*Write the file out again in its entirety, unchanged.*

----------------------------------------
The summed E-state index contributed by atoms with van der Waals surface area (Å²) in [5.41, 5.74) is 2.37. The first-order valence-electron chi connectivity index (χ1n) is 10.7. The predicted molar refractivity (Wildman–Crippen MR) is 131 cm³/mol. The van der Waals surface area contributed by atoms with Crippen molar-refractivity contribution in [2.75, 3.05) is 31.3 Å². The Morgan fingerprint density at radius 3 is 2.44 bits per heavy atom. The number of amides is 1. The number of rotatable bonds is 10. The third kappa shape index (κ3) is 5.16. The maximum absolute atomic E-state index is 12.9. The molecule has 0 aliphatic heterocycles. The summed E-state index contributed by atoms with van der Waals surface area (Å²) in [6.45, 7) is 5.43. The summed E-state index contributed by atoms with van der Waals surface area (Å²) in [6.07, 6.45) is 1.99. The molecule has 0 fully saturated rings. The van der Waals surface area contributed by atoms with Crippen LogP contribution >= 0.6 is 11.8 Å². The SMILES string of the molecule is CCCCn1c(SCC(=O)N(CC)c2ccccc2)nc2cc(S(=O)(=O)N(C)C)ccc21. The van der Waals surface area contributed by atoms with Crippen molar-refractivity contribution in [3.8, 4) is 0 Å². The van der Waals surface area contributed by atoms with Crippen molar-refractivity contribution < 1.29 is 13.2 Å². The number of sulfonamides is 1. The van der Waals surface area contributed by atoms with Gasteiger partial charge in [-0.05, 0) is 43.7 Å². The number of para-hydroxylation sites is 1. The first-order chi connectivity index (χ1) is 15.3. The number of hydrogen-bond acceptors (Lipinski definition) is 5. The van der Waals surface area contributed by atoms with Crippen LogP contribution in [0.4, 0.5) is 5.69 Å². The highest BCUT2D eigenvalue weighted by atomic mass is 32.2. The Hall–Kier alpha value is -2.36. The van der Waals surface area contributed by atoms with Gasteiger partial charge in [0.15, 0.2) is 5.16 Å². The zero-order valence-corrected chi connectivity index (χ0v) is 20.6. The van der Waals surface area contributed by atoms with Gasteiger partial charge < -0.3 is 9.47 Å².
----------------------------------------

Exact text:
The summed E-state index contributed by atoms with van der Waals surface area (Å²) in [5.41, 5.74) is 2.37. The first-order valence-electron chi connectivity index (χ1n) is 10.7. The predicted molar refractivity (Wildman–Crippen MR) is 131 cm³/mol. The van der Waals surface area contributed by atoms with Crippen molar-refractivity contribution in [2.75, 3.05) is 31.3 Å². The Morgan fingerprint density at radius 3 is 2.44 bits per heavy atom. The number of amides is 1. The number of rotatable bonds is 10. The third kappa shape index (κ3) is 5.16. The maximum absolute atomic E-state index is 12.9. The molecule has 0 aliphatic heterocycles. The summed E-state index contributed by atoms with van der Waals surface area (Å²) in [6.45, 7) is 5.43. The summed E-state index contributed by atoms with van der Waals surface area (Å²) in [6.07, 6.45) is 1.99. The molecule has 0 fully saturated rings. The van der Waals surface area contributed by atoms with Crippen LogP contribution >= 0.6 is 11.8 Å². The SMILES string of the molecule is CCCCn1c(SCC(=O)N(CC)c2ccccc2)nc2cc(S(=O)(=O)N(C)C)ccc21. The van der Waals surface area contributed by atoms with Crippen molar-refractivity contribution in [3.8, 4) is 0 Å². The van der Waals surface area contributed by atoms with Crippen molar-refractivity contribution < 1.29 is 13.2 Å². The number of sulfonamides is 1. The van der Waals surface area contributed by atoms with Gasteiger partial charge in [-0.05, 0) is 43.7 Å². The number of para-hydroxylation sites is 1. The first-order chi connectivity index (χ1) is 15.3. The number of hydrogen-bond acceptors (Lipinski definition) is 5. The van der Waals surface area contributed by atoms with Crippen LogP contribution in [0.4, 0.5) is 5.69 Å². The highest BCUT2D eigenvalue weighted by atomic mass is 32.2. The Hall–Kier alpha value is -2.36. The van der Waals surface area contributed by atoms with Gasteiger partial charge in [0.15, 0.2) is 5.16 Å². The zero-order valence-corrected chi connectivity index (χ0v) is 20.6. The van der Waals surface area contributed by atoms with Gasteiger partial charge < -0.3 is 9.47 Å².